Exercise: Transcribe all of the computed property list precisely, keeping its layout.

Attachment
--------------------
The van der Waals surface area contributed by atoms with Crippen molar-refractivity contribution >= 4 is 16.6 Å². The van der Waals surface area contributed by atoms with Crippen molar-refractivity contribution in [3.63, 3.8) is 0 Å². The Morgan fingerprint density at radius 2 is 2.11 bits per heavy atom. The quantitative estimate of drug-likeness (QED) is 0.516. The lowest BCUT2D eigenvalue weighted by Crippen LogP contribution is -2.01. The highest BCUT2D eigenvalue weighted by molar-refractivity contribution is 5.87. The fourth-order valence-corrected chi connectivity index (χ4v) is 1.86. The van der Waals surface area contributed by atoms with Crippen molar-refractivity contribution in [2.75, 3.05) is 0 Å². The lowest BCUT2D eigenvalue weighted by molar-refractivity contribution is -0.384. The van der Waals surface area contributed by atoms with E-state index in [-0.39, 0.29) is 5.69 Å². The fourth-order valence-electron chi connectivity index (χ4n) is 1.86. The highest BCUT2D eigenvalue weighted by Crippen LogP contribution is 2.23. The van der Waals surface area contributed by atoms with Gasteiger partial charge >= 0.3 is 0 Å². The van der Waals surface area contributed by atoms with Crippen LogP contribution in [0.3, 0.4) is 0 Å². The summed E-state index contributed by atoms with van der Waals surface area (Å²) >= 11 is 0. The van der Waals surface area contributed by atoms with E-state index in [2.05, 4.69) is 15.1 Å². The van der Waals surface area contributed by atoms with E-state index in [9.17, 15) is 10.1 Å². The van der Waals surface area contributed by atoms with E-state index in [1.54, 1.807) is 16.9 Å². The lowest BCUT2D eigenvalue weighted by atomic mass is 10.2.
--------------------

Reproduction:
The van der Waals surface area contributed by atoms with Crippen molar-refractivity contribution >= 4 is 16.6 Å². The van der Waals surface area contributed by atoms with Crippen molar-refractivity contribution in [3.63, 3.8) is 0 Å². The Morgan fingerprint density at radius 2 is 2.11 bits per heavy atom. The quantitative estimate of drug-likeness (QED) is 0.516. The lowest BCUT2D eigenvalue weighted by Crippen LogP contribution is -2.01. The highest BCUT2D eigenvalue weighted by molar-refractivity contribution is 5.87. The fourth-order valence-corrected chi connectivity index (χ4v) is 1.86. The van der Waals surface area contributed by atoms with Crippen molar-refractivity contribution in [2.75, 3.05) is 0 Å². The lowest BCUT2D eigenvalue weighted by molar-refractivity contribution is -0.384. The van der Waals surface area contributed by atoms with E-state index in [-0.39, 0.29) is 5.69 Å². The fourth-order valence-electron chi connectivity index (χ4n) is 1.86. The highest BCUT2D eigenvalue weighted by Crippen LogP contribution is 2.23. The van der Waals surface area contributed by atoms with Gasteiger partial charge >= 0.3 is 0 Å². The van der Waals surface area contributed by atoms with Crippen LogP contribution in [0.3, 0.4) is 0 Å². The summed E-state index contributed by atoms with van der Waals surface area (Å²) >= 11 is 0. The van der Waals surface area contributed by atoms with E-state index in [2.05, 4.69) is 15.1 Å². The van der Waals surface area contributed by atoms with E-state index in [9.17, 15) is 10.1 Å². The van der Waals surface area contributed by atoms with E-state index in [1.54, 1.807) is 16.9 Å². The lowest BCUT2D eigenvalue weighted by atomic mass is 10.2.